Like I was saying, though, it seems like Roxie was complicit in Blishwick's experiments up to a point. I can see why this will be very hard for her.

Wow. So the plan is to set Blishwick up by having Scorpius overdose and then getting him on the inside? Well, on a scale of zero to "breaking into a fortress of a bank guarded by wizards, goblins and dragons", I suppose it's not completely ridiculous.

The dealer who sells Silver to Roxanne was another nice piece of writing. You find a way to make it so that even the most mundane, characters in your world still have a soul.

I really liked the way you wrote Draco Malfoy in this chapter. He still has a sort of dignity about him, the resolve needed to simply move past the war and try to live a quiet life where his presence no longer antagonizes people. It's obviously not been easy, and you can see the signs in all of his behavior.

The game is on, indeed. Things should get much more interesting from here. Looking forward to it!

-Dan

Author's Response: DAN!

But first, /facepalm/. I really should have titled this chapter Such Savage MEANS - just pretend I did!

One of my favorite things about HP, and Rowling's writing in general, is how different characters all have slightly different ideas and strategies about what the Right thing to do is. Even among the good characters, they don't always agree on the exact right course of action. And I do think, in complicated situations, there isn't necessarily ONE right thing, or not an exact right thing.

Your analysis of Perry is so incisive, and I think you really hit the nail on the head with that. I'm also infinitely pleased that you still find him likable, since I gave him a pretty heaping dose of flaws and nuance.

I threw in the bit about the immaculate order of his works last minute, and am so glad I did, because that really is such a THING. Addicts do kind of LOVE drugs - not just doing them, but the stuff itself. They like the idea of them and the aesthetic of them and being around them and talking about them. They could have found another way to go about this mystery, that didn't involved buying stuff on the street and then him using it, but of course, that's the plan HE would come up with.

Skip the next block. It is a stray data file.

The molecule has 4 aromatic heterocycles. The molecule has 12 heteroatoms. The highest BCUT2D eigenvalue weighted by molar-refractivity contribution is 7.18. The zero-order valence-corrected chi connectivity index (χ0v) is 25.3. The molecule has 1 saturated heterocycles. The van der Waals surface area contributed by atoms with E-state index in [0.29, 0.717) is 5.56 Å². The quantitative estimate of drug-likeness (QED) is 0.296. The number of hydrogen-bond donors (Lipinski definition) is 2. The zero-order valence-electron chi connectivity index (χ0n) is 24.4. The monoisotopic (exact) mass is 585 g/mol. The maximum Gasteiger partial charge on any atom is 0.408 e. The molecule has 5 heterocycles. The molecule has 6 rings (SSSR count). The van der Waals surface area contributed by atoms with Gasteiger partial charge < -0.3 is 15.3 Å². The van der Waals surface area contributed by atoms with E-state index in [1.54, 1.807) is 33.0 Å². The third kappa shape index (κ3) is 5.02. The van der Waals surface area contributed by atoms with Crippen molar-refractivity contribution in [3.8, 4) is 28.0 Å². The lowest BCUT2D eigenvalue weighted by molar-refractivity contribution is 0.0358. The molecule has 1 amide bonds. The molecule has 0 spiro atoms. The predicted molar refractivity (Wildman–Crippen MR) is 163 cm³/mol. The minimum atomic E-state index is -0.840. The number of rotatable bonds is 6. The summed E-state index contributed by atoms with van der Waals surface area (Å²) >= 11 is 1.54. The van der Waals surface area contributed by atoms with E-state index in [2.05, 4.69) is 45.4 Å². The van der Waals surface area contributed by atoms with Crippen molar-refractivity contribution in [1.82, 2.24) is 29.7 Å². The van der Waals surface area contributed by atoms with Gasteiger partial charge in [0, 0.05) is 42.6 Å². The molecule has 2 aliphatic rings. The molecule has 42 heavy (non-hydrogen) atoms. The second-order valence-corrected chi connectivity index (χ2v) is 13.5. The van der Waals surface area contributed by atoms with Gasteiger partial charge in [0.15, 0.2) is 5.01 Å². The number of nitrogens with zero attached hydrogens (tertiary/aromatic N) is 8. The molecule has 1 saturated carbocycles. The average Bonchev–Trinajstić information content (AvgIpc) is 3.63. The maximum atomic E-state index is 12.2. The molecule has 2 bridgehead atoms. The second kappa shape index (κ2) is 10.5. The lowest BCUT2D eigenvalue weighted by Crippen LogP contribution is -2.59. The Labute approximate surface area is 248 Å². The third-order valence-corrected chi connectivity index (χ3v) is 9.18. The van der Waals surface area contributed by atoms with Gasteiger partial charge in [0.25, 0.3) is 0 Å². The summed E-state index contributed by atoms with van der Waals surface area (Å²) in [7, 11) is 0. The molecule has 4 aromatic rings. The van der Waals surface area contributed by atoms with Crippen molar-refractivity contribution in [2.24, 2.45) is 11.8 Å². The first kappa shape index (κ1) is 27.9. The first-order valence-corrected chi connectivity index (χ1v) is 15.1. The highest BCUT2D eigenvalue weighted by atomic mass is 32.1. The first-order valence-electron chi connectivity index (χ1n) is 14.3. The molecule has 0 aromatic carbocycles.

A pretty common thing in Mystery novels is to kind of withhold the reveal until the end and have the investigators sort of showdown with the Big Bad and discuss their schemes ("And I would have gotten away with it, too...") While I love mysteries - like Sherlock Holmes and Agatha Christie and Rowling's new stuff, I always feel a little disappointed by those endings, so I wanted to try and do it another way. So rather than reveal the Big Bad at the end, I reveal him earlier, then have a bunch MORE stuff happen before the end.

I'll definitely think about what you said, re: the italicized stuff. There was just SO much dialogue going on there. But I may yet revise that section. Hmmm...

As far as Roxanne's sort of mindset regarding St. Mungo's, I think there are two things going on there. First, she wasn't, historically, all that distrustful of authority figures. I think this makes sense, because her family BECAME much of the authority post-war, so she has a lot of trust in superiors and institutions in general. Then also, Roxanne DOES have a temper. While occasionally naive about things, and rather youthful, she isn't immature, so she's very capable of compartmentalizing and controlling her temper. But she's also a very righteous and moralistic person, which is why I think she lost it at that juncture.

Oh yes... I killed Alice... I felt VERY bad about that :(

And YES - I feel like feather-brained plans would be much more accepted, post-war, as there's a bit of a precedent for them :P

That dealer had a lot to do with Roxanne sort of peeling back the mask, and beginning to see that the drug underworld isn't just a faceless underbelly, but a disorganized network of actual human beings who are not all homogenous. And, the idea that there can be some degree of professional ethics even among dealers.

Oh man, I LOVE writing this version of Draco. I've taken everything Rowling's said very much to heart, but still feel this weird compulsion to redeem him, so my compromise is to to make his redemption slightly tragic. Like, he sort of lives his life in a self-imposed penance, and becomes a very mild person, to the point of almost seeming fragile. I think there's a canon justification for that fragility, and think it could make sense that everything he experienced during and after the war would have killed all his cocky superiority.